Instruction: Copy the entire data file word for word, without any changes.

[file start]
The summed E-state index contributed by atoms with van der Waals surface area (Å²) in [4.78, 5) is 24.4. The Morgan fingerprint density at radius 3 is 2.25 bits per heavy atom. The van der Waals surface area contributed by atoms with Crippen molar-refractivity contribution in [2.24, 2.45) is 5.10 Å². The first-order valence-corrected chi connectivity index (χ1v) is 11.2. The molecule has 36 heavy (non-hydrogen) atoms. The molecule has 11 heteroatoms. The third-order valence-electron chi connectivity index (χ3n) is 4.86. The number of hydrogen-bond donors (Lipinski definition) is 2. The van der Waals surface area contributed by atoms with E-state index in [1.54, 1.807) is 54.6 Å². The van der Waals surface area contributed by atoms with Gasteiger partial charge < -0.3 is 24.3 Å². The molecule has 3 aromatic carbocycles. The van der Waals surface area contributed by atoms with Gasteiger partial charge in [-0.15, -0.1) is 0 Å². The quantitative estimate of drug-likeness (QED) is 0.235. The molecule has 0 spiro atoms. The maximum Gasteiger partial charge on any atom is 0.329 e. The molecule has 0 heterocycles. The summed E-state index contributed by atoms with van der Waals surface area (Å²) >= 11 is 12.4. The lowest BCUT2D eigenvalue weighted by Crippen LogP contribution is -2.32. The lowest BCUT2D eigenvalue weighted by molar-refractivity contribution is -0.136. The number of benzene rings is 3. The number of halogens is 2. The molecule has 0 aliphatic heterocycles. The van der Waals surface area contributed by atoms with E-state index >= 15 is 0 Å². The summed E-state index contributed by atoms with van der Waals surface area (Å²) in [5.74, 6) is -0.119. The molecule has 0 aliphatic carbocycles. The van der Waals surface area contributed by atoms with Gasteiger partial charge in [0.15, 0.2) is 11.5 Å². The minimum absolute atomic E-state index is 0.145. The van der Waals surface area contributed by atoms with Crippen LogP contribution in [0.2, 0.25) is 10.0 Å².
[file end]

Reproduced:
The summed E-state index contributed by atoms with van der Waals surface area (Å²) in [4.78, 5) is 24.4. The Morgan fingerprint density at radius 3 is 2.25 bits per heavy atom. The van der Waals surface area contributed by atoms with Crippen molar-refractivity contribution in [2.24, 2.45) is 5.10 Å². The first-order valence-corrected chi connectivity index (χ1v) is 11.2. The molecule has 36 heavy (non-hydrogen) atoms. The molecule has 11 heteroatoms. The third-order valence-electron chi connectivity index (χ3n) is 4.86. The number of hydrogen-bond donors (Lipinski definition) is 2. The van der Waals surface area contributed by atoms with E-state index in [1.54, 1.807) is 54.6 Å². The van der Waals surface area contributed by atoms with Gasteiger partial charge < -0.3 is 24.3 Å². The molecule has 3 aromatic carbocycles. The van der Waals surface area contributed by atoms with Gasteiger partial charge in [-0.15, -0.1) is 0 Å². The quantitative estimate of drug-likeness (QED) is 0.235. The molecule has 0 spiro atoms. The maximum Gasteiger partial charge on any atom is 0.329 e. The molecule has 0 heterocycles. The summed E-state index contributed by atoms with van der Waals surface area (Å²) >= 11 is 12.4. The lowest BCUT2D eigenvalue weighted by Crippen LogP contribution is -2.32. The lowest BCUT2D eigenvalue weighted by molar-refractivity contribution is -0.136. The number of benzene rings is 3. The number of halogens is 2. The molecule has 0 aliphatic heterocycles. The van der Waals surface area contributed by atoms with E-state index >= 15 is 0 Å². The summed E-state index contributed by atoms with van der Waals surface area (Å²) in [5.74, 6) is -0.119. The molecule has 0 aliphatic carbocycles. The van der Waals surface area contributed by atoms with Gasteiger partial charge in [0.15, 0.2) is 11.5 Å². The minimum absolute atomic E-state index is 0.145. The van der Waals surface area contributed by atoms with Crippen LogP contribution in [0.2, 0.25) is 10.0 Å².